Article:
The one downside to this method is that you can expunge credit card debt through Chapter 7 bankruptcy, but most debtors will not free you from your student loan burden if you declare personal bankruptcy. These are extreme cases, but still worth considering if you want to pay down credit card balances with student loans.
Should You Cover Travel Expenses with Student Loans?
Travel is usually a non-necessity unless your degree requires a study abroad stint. So, using borrowed funds to pay for vacations is perhaps not the best idea for long-term financial stability.
All too often, less-financially-savvy students with money leftover from student loan payouts have a tendency to spend the extra funds on new electronics and cool spring break trips. Sure, traveling creates memories that will last a lifetime. But, is it worth having to pay back thousands of dollars on top of the cost of your degree itself later on?
With that being said, moderation is key if you want to pay for a trip using student loans. Some students travel during the school year using student loans then work long hours in the summer to pay back their student loans before interest racks up after graduation.
You shouldn’t miss out on a valuable opportunity to see the world while you still have a relatively flexible lifestyle as a college student, so aim for affordability and plan for a quick payoff instead of spending some of your student loans on multiple trips and worrying about the payoff process later when you have a “real job.”
Temporary Goods and Depreciating Assets
A common bit of financial sense is that you shouldn’t pay for temporary goods such as food and drinks with credit cards because these comestible items don’t last very long. The interest you’ll be paying on the balance you gained through grocery purchases lasts longer than the goods themselves.
The same mantra applies to student loans. Unless you’re at risk of living on $0.30 ramen packets for every meal, it’s better to pay for groceries upfront with cash.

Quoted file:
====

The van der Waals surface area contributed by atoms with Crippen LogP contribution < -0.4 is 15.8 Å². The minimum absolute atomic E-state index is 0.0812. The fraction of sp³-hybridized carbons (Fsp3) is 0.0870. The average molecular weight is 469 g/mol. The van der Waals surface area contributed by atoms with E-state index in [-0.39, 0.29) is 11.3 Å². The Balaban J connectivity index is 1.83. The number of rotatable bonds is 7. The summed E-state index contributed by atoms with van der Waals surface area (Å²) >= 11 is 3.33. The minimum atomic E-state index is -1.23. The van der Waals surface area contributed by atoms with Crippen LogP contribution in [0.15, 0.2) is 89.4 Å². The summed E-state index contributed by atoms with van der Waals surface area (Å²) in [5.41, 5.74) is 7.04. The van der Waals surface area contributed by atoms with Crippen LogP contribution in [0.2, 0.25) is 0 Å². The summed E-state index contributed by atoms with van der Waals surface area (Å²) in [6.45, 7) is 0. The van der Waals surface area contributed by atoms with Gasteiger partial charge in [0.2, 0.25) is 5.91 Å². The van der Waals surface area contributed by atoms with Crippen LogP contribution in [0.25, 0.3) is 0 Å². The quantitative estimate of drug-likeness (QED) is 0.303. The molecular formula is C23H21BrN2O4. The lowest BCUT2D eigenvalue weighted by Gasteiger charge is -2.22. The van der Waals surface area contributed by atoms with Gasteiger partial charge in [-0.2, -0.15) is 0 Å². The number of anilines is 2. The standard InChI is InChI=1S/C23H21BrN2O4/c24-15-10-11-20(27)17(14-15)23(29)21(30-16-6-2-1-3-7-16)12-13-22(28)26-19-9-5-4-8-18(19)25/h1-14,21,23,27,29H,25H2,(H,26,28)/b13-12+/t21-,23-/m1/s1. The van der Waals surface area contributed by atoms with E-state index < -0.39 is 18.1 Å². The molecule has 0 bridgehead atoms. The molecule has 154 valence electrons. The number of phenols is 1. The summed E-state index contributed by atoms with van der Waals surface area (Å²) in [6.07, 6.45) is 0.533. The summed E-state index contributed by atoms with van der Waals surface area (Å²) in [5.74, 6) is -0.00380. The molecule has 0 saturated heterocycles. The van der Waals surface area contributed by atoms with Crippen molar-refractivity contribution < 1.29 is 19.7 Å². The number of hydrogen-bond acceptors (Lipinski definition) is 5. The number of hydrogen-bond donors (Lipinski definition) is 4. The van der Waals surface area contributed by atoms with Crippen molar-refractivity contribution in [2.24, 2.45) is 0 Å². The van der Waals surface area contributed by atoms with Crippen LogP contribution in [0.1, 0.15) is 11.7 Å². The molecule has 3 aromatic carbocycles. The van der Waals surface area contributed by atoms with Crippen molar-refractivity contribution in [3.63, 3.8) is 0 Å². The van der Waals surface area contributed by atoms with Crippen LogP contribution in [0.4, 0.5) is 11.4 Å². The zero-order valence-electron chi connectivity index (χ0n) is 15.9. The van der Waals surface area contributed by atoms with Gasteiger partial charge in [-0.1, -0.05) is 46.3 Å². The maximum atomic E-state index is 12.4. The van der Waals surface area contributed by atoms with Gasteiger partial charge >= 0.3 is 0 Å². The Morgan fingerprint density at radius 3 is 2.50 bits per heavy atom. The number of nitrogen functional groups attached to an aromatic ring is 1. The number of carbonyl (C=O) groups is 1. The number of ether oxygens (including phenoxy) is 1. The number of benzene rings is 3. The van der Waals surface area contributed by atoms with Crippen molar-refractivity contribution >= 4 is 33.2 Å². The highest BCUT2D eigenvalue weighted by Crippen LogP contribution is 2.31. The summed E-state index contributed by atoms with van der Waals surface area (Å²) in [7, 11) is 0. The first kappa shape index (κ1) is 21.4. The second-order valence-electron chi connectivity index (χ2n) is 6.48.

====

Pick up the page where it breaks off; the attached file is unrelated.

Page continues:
Drinks – especially the presumed college student staple of alcohol – are more frivolous expenses than food in terms of what you truly need. According to some sources, the average college student spends $600 per year on alcohol!
While an occasional night out with friends is crucial to the social side of your college experience, regularly dipping into your student loan funds to cover the cost of drinks should be avoided at all costs. You don’t want to have to pay off your partying expenses for years to come.
Other things to avoid paying for with student loans include depreciating assets such as clothes or a car. Again, if these items are necessities that you otherwise wouldn’t be able to afford without student loans such clothes to look presentable in the classroom and a car to commute to school it may make sense.
The best way to mitigate the long-term financial consequences of paying for depreciating items with borrowed money may be by finding affordable alternatives to your usual spending habits. This means shopping for clothes at Target or a thrift shop, and possibly selling your interest-accruing, depreciating car in favor of student carpools or public transportation.
Student loans shouldn’t be restricted to tuition and fee payments alone if you have other necessary expenses to cover during college. Student loans for living expenses aren’t always a bad thing. However, to avoid amassing an insurmountable student loan burden post-college, you need to be strategic in how much money you take out and where you direct your funds.
What about you? Have you used student loans for living expenses? Was that a good choice in your situation? Or, did you spend your loan proceeds frivolously?